The FDA ordered to stop transvaginal mesh sales and distribution in the United States. Researchers have been noting the danger of this device for years. Now, the government agency has finally realized that transvaginal mesh does not demonstrate safety or effectiveness like premarket applications. Companies must withdraw products within 10 days.
About Transvaginal Mesh
Transvaginal mesh patches are surgically implanted to combat the effects of pelvic organ prolapse (POP) and stress urinary incontinence (SUI). POP occurs when the pelvic muscles weaken. This causes the pelvic organs to descend from their normal place and bulge through the vaginal wall. The popularity of surgically implanting transvaginal mesh patches to hold organs in place has increased since the device’s 2001 approval, but unfortunately, researchers link the patch to painful and serious complications.
As reported by the FDA, significant problems resulting from the use of transvaginal mesh may include erosion of the vaginal tissue, infection, bleeding, pain, incontinence, pain during sexual intercourse (dyspareunia), organ perforation (puncturing) from surgical tools during mesh implantation, return of POP, neuro-muscular problems, or vaginal scarring.
FDA Stops Transvaginal Mesh Sales
In 2016, the FDA reclassified transvaginal mesh as class III or high risk. This means that makers of the device need to obtain FDA approval to continue selling products. Boston Scientific and Coloplast are the only companies that still sell and distribute meshes for vaginal use.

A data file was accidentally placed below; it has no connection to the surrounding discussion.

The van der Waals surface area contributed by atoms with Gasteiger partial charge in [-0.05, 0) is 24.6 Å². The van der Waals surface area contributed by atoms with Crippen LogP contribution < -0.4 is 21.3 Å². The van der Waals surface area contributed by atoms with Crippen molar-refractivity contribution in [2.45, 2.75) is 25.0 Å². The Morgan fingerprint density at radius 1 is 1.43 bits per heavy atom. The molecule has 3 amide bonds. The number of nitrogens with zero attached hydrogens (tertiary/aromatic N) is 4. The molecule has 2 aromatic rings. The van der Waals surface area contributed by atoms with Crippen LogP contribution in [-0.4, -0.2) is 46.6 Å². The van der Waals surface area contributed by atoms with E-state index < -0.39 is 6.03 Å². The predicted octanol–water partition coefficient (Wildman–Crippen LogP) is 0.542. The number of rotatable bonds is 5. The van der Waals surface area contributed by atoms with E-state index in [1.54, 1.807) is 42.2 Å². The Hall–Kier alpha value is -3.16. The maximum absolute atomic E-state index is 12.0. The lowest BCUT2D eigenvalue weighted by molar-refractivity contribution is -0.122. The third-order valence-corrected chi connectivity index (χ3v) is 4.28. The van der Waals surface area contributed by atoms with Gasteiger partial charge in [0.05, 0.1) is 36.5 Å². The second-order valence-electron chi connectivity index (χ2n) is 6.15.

Boston Scientific is disappointed in the FDA’s decision and claim that their transvaginal mesh sales help 50% of all women in the US suffering from POP. However, thousands of injured consumers have filed lawsuits against device manufacturers. Other companies removed their devices last year and did not submit premarket approval applications. However, experts expect Boston Scientific to reapply. Yet, the company spent a large portion of the $929 million of its legal reserves in 2018 due to the mesh.
If you experienced complications after receiving the transvaginal mesh patch, you may be eligible for compensation to ease the financial burdens associated with your injury, as well as offset your physical and emotional pain and suffering. Contact us today to set up a free consultation, during which we will listen to your story, answer any questions you may have and discuss your legal rights and options. If you choose us to represent you, we will work with you on a contingency fee basis; this means you pay nothing until we have secured compensation for you, either through a jury verdict or settlement.